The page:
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March 30, 2010

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Dusting off Putuo industrial gems along Suzhou Creek

SHANGHAI'S industrial heritage lies along the banks of Suzhou Creek in Putuo District, once a busy shipping center.

The district attracted capitalists from China and abroad who opened factories along the river artery that has witnessed the city's ups and downs for centuries.

The big-name factories include the Shanghai Mint (still producing 1-yuan coins), Chunghwa Book Co's printing house, Foh Sing Flour Mill No. 3, Kiangsu Chemical Works and Tianli Nitrogen Products.

Textile-weaving, sugar-making, brewing and match-making factories were also located there.

During the third national survey of cultural heritage, 17 additional sites were newly identified in Putuo District. Many are run-down and weather-beaten, situated in small lanes and overshadowed by tall buildings. Quite a few have been renovated and turned into museums, art and design space and private clubs.

"These industrial sites are precious to Putuo District," says Zhong Jingwei, a researcher with the Putuo District Cultural Bureau. "They reflect the district's historic importance to Shanghai."

Huangpu District is famed for its old banks built in the 1930s; Luwan and Jing'an districts have numerous old shikumen (stone-gated) buildings; Xuhui District has lots of garden villas.

"But Putuo District is left with many industrial heritage buildings that are unique," says Zhong.

Located at 17 Guangfu Road W., the Shanghai Mint was built in 1922 in the neo-classical style of the Philadelphia Mint in the United States. It features giant Ionic columns and ornate carving.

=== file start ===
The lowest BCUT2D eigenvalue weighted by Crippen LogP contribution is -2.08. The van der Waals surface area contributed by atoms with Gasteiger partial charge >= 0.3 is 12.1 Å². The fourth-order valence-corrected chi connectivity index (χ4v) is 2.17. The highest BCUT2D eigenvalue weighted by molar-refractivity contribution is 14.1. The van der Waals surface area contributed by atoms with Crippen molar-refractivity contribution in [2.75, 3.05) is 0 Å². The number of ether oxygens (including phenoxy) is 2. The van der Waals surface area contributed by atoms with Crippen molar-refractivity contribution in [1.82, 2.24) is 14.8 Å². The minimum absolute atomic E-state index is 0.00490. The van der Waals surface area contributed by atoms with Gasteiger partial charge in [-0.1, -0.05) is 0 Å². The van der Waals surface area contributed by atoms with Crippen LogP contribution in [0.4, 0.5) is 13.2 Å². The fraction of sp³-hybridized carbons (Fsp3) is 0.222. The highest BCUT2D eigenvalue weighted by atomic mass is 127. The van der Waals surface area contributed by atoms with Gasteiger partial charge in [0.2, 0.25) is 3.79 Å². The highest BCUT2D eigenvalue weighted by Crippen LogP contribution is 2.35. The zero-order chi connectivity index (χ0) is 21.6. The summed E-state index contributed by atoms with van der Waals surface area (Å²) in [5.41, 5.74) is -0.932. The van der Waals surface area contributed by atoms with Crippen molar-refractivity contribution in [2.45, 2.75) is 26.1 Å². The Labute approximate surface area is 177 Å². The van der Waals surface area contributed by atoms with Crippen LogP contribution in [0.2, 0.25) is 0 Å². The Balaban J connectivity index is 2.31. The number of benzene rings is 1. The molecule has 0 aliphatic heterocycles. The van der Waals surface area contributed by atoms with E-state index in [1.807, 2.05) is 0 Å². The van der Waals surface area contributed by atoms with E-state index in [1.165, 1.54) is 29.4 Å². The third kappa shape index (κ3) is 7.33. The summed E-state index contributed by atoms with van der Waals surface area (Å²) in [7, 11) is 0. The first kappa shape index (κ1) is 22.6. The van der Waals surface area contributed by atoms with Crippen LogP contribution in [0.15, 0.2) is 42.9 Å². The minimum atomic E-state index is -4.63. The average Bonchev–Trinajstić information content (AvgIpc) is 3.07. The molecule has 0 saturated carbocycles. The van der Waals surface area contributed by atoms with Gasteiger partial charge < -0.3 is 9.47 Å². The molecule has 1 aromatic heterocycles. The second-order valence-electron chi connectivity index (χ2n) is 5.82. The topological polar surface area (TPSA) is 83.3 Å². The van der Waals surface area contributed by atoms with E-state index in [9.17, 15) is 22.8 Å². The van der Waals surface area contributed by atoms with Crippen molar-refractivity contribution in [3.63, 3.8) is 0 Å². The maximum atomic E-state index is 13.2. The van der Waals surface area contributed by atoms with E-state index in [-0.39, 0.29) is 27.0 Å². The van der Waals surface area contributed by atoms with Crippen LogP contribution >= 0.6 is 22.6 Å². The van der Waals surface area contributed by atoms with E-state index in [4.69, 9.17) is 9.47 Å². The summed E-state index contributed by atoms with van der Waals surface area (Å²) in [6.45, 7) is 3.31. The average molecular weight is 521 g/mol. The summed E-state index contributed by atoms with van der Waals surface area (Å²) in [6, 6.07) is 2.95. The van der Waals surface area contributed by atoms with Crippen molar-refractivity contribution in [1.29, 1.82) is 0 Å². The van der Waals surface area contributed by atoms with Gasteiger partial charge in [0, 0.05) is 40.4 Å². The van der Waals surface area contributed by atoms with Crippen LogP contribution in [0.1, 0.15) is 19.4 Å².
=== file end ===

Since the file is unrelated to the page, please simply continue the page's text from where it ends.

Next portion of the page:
Covering more than 4,450 square meters, the mint retains the old factory, warehouses, entry and water tower.

It is one of China's few mints turning out 1-yuan coins. It also produced the medals for the 2008 Olympic Games in Beijing.

The Shanghai Glucose Factory was set up in 1943 by Song Wusheng, a chemist who obtained his PhD in France. It combines Chinese and Western architectural styles, with a strong baroque touch, Chinese flower carvings and red-and-gray brick walls.

In 1963 it was turned into the Nanlin Normal School.

Today, to make room for modern development, the building is being moved 80 meters toward Suzhou Creek.

It will become part of the greenbelt along the river and the building will be turned into a public facility, says researcher Zhong.

The Foh Sing Flour Mill on the southern bank of the creek was once the biggest flour factory in China.

The 346-square-meter factory was identified in 1999 as one of the city's "excellent" historical buildings and in 2009 became one of Putuo District's "immovable cultural heritage" pieces.

"The flour factory is standing idle, waiting for a new round of development," Zhong says.

Some of the old sites have been renovated, acquiring new life and purpose.

The famous art hub M50 at 50 Moganshan Road was the old New China Textile Co Ltd, which was built in the 1930s by an Anhui Province businessman.

The Union Brewery Ltd designed by famed architect L.E. Hudec is a U-shaped building completed in 1935. Today it has been transformed into an environmentally friendly theme park and its bottling tower has become an exhibition hall displaying the history of Suzhou River.


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